Amidst the friendly ongoing diplomatic dialogue there was an agreement to return the “unidentified equipment” back to the United States. China expresses its shared condolences in response to the Freedom of navigation code.

“It’s all about dominance,” award winning filmmaker John Pilger explained in a recent interview. Pilger said that during the cold war with Russia there were red lines that were made between the two countries. In the struggle between the U.S. and China those red lines are blurred.

One last question to ponder. Was the underwater drone made in China?

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Fleet Week In Baltimore

You can bet your DUF6 that the big buzz was in Baltimore this past week. Why hex yeah, climb aboard the NS Savannah, the first nuclear-powered merchant ship. This was at a cost of $46.9 million, including a $28.3 million nuclear reactor and fuel core, all funded by United States government agencies. It’s Fleet Week in Baltimore.

The first Fleet Week was held in San Diego, California, during the 1935 California Pacific International Exposition.

With a program of $22.5 billion you get the “21st Century Destroyer”. Commissioned on October 15, 2016, the Navy debuts the futuristic USS Zumwalt, a one of a kind stealth marvel with the low radar profile. Can less really be more?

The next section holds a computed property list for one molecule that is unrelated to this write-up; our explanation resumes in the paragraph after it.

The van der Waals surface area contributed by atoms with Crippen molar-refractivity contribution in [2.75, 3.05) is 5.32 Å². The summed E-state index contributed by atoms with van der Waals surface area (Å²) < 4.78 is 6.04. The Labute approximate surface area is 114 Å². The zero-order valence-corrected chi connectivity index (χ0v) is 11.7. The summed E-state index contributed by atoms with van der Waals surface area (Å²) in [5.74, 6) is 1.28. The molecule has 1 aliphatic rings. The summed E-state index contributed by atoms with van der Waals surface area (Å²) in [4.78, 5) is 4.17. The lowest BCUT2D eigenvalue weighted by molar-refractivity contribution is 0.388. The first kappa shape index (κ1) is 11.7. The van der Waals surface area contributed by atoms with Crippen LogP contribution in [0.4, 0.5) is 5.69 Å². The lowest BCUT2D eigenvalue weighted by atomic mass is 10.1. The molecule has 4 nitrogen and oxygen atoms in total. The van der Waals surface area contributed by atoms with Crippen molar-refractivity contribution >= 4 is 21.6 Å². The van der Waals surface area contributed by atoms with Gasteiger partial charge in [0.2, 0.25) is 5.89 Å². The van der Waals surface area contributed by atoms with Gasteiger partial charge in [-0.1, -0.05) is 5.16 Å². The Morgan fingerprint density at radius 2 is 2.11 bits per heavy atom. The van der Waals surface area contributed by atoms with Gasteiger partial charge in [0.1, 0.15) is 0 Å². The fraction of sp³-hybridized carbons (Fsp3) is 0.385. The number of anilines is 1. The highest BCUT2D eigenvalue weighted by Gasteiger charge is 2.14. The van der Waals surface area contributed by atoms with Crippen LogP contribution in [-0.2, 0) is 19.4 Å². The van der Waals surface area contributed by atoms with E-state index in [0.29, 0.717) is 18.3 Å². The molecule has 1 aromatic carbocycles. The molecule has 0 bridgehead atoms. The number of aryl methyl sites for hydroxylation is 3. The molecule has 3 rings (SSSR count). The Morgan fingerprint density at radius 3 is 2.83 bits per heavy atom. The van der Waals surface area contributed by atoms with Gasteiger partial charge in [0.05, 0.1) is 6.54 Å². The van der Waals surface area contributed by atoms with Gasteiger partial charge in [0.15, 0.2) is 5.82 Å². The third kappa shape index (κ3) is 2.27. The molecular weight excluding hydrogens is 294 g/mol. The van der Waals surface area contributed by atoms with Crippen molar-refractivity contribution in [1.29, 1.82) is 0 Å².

If it’s noise that you’re after you’d better speak up pal, because the Blue Angels are drowning you out. Yes, I’ve seen them in action also.

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There’s A Chuck-will’s-widow Outside My Window

It was a warm spring night when I was browsing on the computer, and then suddenly an unfamiliar but very warm song penetrated my ears, as well as my psyche. The unbroken melodic sounds were very relaxing, yet somehow unsettling at the same time. The notes were very similar to the mark of a whip-poor-will, but not exactly the same. Upon doing my usual YouTube classic sound reference move, I soon guessed that it was a Chuck-will’s-widow.

One legend claims that a whip-poor-will can sense a soul departing or a death in the neighborhood. A Native American legend believes that the haunting song of the species is a death omen.

And the sound that I heard after midnight was hauntingly beautiful. Is there a Ghost House nearby?

The Road Not Taken is a poetic classic that we may have misunderstood. This popular Robert Frost classic is incredibly popular by all standards.

“In the middle of the poem it becomes very clear that the two roads that the speaker is confronting are actually the same, or at least interchangeable.” This is explained by David Orr, poetry columnist for The New York Times. He says Americans have the poem all wrong.

Though as for that the passing there
Had worn them really about the same,

And both that morning equally lay
In leaves no step had trodden black.

Does it really matter which road that I take? ‘The Road Not Taken’ may be the same as a dozen other choices in life. Nothing is simple in life.

I took the one less traveled by, And that has made all the difference.

Or maybe I just wanted to accentuate my individualism.